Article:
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Is the first sentence correct? Does it have the same meaning as the second one?

  1. Him knowing four languages helped him with getting a job.
  2. The fact that he knows four languages helped him with getting a job.
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    "Getting". Two t's. Although you could say "helped him get a job". I think sentence one should be "His knowing four...", but either way sentence 2 sounds better to my ear. – nnnnnn May 18 '16 at 20:36
  • "Getting". Sure. – Marek May 18 '16 at 20:47
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    Knowing four languages helped him get a job. – Alan Carmack May 18 '16 at 20:57
  • I would not use "him" in any formal context. I think it is unnecessary without some specific reason for using it. – user3169 May 18 '16 at 21:52
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The first sentence is correct, and has the same meaning as the second one, but it is awkward. The one suggested by AlanCarmack (without "him") would be the preferable phrasing.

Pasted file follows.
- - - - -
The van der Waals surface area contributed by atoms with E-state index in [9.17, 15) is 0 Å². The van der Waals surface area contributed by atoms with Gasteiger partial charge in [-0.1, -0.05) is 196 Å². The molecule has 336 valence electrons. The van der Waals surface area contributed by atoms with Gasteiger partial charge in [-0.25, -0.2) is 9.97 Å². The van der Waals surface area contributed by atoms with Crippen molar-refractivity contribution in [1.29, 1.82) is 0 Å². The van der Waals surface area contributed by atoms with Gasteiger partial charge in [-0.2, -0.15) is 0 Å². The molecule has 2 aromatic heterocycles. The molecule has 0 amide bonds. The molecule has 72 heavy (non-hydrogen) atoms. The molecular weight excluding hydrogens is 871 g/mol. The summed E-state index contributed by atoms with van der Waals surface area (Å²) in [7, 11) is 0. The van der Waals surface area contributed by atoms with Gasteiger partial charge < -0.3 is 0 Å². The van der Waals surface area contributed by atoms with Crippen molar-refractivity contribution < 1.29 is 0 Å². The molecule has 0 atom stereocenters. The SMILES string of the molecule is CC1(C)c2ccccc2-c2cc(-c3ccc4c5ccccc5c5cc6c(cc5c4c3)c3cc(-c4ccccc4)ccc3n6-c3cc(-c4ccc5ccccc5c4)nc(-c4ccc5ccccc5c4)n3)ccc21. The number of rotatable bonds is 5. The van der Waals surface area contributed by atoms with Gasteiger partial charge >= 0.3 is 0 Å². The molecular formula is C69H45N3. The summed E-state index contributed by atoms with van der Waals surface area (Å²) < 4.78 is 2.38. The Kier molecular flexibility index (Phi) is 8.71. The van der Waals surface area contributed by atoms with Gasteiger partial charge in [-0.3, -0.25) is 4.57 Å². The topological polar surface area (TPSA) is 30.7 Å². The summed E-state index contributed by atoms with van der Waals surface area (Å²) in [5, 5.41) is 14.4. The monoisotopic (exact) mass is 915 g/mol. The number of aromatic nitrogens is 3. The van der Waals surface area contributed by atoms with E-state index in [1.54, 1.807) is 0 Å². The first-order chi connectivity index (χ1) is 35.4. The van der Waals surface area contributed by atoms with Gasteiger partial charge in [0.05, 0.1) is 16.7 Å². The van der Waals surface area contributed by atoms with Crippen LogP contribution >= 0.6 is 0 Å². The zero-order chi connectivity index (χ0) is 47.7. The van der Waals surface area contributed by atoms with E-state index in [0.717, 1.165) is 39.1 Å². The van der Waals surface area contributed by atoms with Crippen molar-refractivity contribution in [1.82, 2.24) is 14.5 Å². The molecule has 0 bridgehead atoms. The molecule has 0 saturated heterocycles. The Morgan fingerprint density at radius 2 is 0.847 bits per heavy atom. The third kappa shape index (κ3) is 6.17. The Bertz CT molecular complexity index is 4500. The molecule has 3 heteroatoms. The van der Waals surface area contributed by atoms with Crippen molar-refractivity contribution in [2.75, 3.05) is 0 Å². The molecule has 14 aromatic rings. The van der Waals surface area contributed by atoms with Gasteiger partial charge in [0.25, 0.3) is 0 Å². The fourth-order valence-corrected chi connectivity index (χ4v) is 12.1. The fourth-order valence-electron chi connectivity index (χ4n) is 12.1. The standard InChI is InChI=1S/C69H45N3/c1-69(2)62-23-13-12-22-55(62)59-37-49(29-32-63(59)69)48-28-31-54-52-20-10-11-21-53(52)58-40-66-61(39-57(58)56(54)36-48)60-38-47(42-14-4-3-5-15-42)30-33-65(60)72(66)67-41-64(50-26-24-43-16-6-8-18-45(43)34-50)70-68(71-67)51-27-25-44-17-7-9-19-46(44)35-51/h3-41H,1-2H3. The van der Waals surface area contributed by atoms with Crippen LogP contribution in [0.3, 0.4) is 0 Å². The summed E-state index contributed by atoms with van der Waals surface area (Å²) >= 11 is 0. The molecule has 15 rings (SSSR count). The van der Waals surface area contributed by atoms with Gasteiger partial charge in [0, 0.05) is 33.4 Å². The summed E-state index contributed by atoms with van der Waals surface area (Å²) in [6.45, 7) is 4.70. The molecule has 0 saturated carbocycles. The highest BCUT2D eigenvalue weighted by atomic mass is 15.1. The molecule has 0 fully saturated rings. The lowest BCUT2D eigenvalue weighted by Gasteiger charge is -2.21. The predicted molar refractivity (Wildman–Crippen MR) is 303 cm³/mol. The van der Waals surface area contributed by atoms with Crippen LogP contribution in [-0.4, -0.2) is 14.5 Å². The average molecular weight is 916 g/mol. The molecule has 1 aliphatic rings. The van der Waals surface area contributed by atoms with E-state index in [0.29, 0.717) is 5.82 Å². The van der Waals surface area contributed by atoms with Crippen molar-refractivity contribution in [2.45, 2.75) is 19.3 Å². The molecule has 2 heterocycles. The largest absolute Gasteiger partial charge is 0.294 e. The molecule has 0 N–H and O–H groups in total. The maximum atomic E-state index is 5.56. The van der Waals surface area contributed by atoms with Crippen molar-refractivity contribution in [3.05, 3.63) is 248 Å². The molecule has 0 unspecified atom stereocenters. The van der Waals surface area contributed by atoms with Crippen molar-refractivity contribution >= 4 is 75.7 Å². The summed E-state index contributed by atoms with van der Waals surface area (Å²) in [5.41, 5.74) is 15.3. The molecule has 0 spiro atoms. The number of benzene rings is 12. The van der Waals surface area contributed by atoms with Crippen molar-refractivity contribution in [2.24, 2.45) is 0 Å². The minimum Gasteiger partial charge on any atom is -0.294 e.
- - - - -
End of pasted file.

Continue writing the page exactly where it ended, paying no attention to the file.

See also other questions tagged .

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  • Depends how pedantic you want to be. Traditionally, it should be his knowing .... – TRiG May 18 '16 at 21:12
  • That's the reason I referred to other questions. Specifically this one. – laugh salutes Monica C May 18 '16 at 21:16
  • Him knowing sounds awkward to me, but his knowing doesn't. – Ringo May 18 '16 at 22:28
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It's all a matter of what kind of English we're talking about here.

The first sentence is a possessive gerund. In formal English, I believe Him knowing is incorrect; it would be His knowing instead. But here's a person who says this kind of traditional grammar is "rubbish":

https://jakubmarian.com/his-doing-vs-him-doing-possessives-and-gerunds-in-english/

I don't necessarily agree with him. I think his knowing is a little more precise than him knowing. I guess I'm old-fashioned.

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